To access your analytics spreadsheets on Twitter:

  • Click “more” on the dashboard on the left on a desktop
  • Click “analytics”
  • At the top of this page, click the tab “Tweets”
  • Now select “Export data”, and choose by Tweet or Day for the required month

After, Twitter will then churn out an analytics file, with every Tweet, number of impressions, engagements and relevant information for your use.

You can access this file on Excel, then total columns and start actively recording straight from the spreadsheets how you are performing.

Twitter page identifying where the analytics pane is
Image showing where to find the export data button on Twitter page


Similarly to Twitter, Facebook will provide an insights dashboard that gives a surface level indication of performance.

On Facebook, to access your full data spreadsheet:

  • Go to insights
  • Click “See all”
  • Click “Export data”, and select the correct time period, exporting all your page data

Here, you’ll want to total the columns for “Daily Total Reach”, “Daily Total Engaged Users”, “Daily Total Organic Reach” and “Daily Total Paid Reach”.

Facebook reports on both Reach and Impressions. Reach in this scenario gives a truer impact of the number of individuals you reached, whereas Impressions will include multiple counts of the same person.

As reach is more figuratively true, it makes more sense to report on it over impressions for Facebook.

Using the spreadsheets

When you first open a Social Media spreadsheet, it can be a bit overwhelming. There are so many numbers, and it can be hard to know where to start, or what you are looking to report on.

When you open the dataset, think back to Hootsuite’s definition of the social funnel. You are looking to track your customers’ journey around your social media content.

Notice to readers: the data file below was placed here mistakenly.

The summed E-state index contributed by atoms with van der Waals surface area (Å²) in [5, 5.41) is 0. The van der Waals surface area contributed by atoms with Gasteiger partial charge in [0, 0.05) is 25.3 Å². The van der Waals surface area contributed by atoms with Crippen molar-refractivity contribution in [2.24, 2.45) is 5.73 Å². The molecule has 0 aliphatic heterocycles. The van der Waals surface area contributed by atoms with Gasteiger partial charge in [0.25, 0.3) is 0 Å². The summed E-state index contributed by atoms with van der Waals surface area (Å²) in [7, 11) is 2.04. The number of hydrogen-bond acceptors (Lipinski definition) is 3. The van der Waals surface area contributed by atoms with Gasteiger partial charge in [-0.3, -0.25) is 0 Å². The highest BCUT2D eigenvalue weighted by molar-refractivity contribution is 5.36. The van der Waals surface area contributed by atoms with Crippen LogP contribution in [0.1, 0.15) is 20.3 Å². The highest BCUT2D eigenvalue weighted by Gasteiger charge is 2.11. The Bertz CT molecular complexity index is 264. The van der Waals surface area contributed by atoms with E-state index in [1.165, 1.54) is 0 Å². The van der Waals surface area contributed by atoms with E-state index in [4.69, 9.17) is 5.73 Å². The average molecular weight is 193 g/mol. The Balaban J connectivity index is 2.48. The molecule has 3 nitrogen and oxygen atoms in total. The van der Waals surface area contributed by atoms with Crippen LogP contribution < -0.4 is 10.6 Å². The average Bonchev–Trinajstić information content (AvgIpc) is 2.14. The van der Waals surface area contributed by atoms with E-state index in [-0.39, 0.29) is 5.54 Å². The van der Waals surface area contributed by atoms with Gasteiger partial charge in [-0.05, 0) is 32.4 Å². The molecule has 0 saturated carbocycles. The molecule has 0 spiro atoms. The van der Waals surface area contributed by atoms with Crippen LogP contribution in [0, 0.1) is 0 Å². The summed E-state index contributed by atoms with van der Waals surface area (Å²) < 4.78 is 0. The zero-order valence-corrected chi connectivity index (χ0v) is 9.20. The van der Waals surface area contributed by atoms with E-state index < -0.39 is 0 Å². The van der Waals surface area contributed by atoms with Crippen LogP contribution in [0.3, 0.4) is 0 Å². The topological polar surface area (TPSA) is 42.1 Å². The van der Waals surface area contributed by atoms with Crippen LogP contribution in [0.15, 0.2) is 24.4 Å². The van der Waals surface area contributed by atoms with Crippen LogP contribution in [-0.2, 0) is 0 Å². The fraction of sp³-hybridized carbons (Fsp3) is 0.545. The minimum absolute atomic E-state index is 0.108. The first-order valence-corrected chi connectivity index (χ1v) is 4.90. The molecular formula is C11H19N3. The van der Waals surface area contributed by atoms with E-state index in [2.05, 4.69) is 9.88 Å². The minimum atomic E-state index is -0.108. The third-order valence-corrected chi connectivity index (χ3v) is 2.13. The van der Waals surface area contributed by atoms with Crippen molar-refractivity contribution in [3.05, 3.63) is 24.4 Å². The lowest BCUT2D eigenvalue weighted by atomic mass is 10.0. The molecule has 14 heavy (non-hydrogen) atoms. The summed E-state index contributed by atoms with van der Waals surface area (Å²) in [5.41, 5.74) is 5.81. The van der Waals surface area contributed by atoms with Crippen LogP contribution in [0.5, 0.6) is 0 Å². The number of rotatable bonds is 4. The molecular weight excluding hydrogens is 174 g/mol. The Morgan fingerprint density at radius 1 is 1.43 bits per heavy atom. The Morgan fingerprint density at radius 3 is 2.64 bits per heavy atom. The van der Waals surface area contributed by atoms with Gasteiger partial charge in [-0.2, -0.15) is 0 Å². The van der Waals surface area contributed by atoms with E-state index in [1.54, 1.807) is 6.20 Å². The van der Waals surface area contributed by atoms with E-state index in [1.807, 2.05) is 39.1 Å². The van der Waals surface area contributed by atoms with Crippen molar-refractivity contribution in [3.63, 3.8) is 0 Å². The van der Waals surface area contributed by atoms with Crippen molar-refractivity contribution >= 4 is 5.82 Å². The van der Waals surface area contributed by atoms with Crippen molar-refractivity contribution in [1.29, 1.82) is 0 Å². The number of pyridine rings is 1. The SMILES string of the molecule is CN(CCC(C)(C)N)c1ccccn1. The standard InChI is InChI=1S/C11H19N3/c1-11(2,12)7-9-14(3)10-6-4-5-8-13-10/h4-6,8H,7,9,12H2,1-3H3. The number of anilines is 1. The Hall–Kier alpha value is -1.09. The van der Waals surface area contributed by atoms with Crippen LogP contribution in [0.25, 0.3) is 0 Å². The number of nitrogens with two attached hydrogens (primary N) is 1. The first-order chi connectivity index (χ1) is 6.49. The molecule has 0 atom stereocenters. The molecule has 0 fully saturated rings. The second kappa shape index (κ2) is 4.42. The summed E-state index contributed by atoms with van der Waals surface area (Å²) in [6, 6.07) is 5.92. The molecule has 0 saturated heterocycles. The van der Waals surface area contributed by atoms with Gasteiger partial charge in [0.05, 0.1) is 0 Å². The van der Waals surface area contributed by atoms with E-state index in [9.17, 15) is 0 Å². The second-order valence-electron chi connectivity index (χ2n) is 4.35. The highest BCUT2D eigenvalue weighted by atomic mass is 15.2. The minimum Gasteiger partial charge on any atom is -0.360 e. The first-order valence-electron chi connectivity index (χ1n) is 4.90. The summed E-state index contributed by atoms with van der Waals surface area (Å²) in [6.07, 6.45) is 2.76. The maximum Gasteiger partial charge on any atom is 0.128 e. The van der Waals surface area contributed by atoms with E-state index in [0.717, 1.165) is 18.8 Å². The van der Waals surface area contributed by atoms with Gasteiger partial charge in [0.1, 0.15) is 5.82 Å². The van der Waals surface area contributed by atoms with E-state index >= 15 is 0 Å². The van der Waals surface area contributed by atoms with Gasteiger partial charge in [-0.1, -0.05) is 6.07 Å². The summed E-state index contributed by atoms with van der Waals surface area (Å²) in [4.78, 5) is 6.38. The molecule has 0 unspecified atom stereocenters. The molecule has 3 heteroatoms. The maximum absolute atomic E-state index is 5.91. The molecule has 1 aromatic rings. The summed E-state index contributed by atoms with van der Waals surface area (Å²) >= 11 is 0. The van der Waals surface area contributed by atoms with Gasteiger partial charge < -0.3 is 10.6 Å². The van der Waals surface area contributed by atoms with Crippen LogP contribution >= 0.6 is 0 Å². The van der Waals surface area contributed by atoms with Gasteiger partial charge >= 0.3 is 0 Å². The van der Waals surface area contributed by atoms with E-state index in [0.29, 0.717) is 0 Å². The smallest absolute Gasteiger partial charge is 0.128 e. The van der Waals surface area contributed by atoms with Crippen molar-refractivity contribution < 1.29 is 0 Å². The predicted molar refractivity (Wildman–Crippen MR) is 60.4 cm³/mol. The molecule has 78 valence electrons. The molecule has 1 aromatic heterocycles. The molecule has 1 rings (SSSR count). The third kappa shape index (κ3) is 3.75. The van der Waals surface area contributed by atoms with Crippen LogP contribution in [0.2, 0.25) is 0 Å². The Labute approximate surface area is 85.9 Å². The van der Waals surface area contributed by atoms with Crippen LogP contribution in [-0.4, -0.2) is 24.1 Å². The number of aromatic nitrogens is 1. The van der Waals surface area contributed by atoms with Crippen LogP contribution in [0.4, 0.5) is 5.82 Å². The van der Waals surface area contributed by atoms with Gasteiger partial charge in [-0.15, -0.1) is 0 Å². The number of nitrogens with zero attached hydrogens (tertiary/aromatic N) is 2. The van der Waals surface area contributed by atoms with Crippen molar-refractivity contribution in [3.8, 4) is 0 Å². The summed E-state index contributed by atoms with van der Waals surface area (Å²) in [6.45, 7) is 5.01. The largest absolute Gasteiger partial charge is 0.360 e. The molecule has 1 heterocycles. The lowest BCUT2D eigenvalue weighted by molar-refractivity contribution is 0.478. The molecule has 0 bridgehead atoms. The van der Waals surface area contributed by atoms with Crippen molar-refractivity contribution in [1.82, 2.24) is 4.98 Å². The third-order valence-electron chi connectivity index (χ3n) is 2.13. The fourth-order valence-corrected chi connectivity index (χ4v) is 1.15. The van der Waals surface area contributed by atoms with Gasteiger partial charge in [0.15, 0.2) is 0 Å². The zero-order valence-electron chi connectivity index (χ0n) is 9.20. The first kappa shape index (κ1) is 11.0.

For a basic start, we suggest you report on:

  • Total monthly impressions or reach
  • Total engagements
  • Average monthly engagement rate
  • Likes, retweets, share or comments
  • Clicks

Reporting on these 5 matrices for each channel can help you determine how your social content is performing, your reach and awareness, and how many clicks or leads that content is generating.

Thereafter, it is about identifying what performs well, what doesn’t, and how do you optimise that strategy continuously over time.

Social media is a beast – but with small changes in approach, it can be conquered.

At VIable, we understand that analytics and reporting can be time-consuming. Reporting on marketing success is also quite challenging, and identifying relatable KPIs that equate to revenue generation is often the biggest challenge for any marketing department.

At VIable, we provide support in Marketing Analytics. Our experts have created Excel tables that extract the key data you need, and provide accompanying written reports analysing your overall performance.

If you need support with Marketing Analytics, reach out to us at, or learn more over on our Marketing Page here today.